Yesterday’s Cato Institute seminar on Russia’s energy policy was an informative event, which set off the views and personalities of two contrasting discussants who none the less share a common perspective on the issues concerned. Robert Amsterdam’s contribution was an impassioned appeal to Western political and economic forces for a realistic and ethical appraisal of the processes now underway in the Russian Federation with regard to the limiting and eradication of democracy and democratic freedoms, while Andrei Illarionov presented a drier, sardonic and more analytical approach to the same issues, revealing the ways in which the Kremlin has begun to use economic and energy leverage to influence Western policy-making. One got the overall impression that while the Soviet Union may no longer formally exist, the Soviet approach to global politics is still very much alive in the thinking and practices of the Russian federal government.
One of the most interesting and compelling statements came not in the talks themselves, enlightening though those were, but in Robert Amsterdam’s reply to a questioner who wanted to know about the current state of U.S.-Russia relations. As a Canadian citizen resident in Europe, Amsterdam is able to offer a North American perspective that comprehends, but doesn’t necessarily endorse, the position in which the United States and Europe now find themselves where Russia is concerned [my transcription]:
As far as I’m concerned, of the big-picture items geopolitically between the US and Russia there is nothing actually bigger than rule of law, the WTO, the entire transnational system of international laws and treaties and for Russia and Europe and the US to obtain a common grammar in respect to those. That’s the most important thing. Because Russia cannot mobilize its resources without it. Russia cannot continue its disaggregation policy with it. And once Russia signs the Energy Charter, and Russia has to agree to transit gas, we’re going to be in an entirely different energy world, where something called competition may actually evolve in some of these markets, and that is going to help in terms of liberating people, and it is going to help in terms of, in fact, putting Russia back on a better road in terms of democratic freedoms.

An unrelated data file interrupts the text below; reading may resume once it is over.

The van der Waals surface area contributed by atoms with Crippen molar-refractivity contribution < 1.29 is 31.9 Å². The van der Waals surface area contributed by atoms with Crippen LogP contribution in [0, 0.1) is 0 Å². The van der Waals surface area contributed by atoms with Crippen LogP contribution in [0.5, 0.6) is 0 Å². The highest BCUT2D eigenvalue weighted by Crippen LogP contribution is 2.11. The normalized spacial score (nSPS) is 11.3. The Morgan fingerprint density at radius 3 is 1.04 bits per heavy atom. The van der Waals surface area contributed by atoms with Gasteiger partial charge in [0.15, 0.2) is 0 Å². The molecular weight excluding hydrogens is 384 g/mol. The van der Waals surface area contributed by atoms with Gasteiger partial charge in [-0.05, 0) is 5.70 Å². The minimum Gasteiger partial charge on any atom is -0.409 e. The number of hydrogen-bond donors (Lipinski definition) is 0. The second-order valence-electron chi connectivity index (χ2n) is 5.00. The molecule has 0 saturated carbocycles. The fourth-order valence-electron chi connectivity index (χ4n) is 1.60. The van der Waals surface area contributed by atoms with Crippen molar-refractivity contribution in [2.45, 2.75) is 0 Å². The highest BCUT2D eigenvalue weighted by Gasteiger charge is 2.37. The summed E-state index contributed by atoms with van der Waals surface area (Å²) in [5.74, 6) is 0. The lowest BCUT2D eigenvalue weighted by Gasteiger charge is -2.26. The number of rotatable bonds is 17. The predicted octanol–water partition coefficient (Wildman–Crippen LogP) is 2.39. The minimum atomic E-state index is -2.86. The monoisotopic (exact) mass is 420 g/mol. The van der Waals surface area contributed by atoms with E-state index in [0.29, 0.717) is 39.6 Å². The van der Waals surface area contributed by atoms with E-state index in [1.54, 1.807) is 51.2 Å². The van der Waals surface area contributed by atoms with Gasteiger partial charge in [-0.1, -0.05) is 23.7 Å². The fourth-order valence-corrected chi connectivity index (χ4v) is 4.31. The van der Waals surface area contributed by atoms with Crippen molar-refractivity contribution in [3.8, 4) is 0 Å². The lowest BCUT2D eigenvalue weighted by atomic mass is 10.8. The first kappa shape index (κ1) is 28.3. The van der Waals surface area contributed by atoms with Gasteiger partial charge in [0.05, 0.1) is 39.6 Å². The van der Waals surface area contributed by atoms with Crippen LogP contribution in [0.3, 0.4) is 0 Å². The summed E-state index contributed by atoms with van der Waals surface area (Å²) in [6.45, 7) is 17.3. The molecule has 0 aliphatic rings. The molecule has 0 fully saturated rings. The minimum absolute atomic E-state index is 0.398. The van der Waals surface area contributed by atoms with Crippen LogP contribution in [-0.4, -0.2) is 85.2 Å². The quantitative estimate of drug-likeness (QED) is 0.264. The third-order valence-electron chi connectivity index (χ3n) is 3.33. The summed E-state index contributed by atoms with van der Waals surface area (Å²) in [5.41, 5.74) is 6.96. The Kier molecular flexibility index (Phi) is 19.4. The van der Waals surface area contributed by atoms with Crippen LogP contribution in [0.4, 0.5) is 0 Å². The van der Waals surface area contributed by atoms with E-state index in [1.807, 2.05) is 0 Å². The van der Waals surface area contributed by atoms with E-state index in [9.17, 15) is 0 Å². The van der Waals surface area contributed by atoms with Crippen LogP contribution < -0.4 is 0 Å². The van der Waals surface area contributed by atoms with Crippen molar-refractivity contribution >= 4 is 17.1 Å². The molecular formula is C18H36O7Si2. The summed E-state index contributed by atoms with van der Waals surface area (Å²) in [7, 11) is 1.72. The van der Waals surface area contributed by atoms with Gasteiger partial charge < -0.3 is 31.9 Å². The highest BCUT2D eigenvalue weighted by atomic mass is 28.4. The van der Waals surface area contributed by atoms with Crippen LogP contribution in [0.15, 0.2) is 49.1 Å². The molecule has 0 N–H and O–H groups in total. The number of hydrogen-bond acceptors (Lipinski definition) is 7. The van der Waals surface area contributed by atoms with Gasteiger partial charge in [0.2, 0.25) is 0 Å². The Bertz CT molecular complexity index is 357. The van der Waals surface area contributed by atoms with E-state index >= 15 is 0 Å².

I think what we’re seeing right now has been many American politicians attempting to close their eyes to the reality of Russia because they think, in respect to Iran or North Korea that Russia somehow geopolitically is on their side. And as I said when I spoke, they’re wrong – the concepts that are coming out of Moscow, and there’s a recent paper that’s just come out called The Likely Scenario of Action of the United States towards Russia – there’s a tremendous well of hostility towards the US among the siloviki who have become very powerful in Russia. And there’s a false game in terms of many of these American politicians who believe, somehow, that by the President and Mr Putin getting along, all of a sudden the world is going to be light – it’s not going to be how it’s going to happen. We’ve got to deal with fundamentals. We can’t deal with isolated issues. And we have to have a negotiating table with Russia where the hard issues or and about Russia are addressed. They can’t be obfuscated. And that’s why I’m saying the way to do that is to begin today to focus on those Western banks that are the complicit players in this geopolitical game. Because as far as I’m concerned, these banks have become political actors. And they are unsupervised, and their goals are short-term profit maximization at the expense of rule of law, and that doesn’t work in a market economy. You can’t have what I call “constitutional dumping”.
Update: It’s now possible to download a podcast of the entire event from the Cato website. The video of the discussion can also be watched there.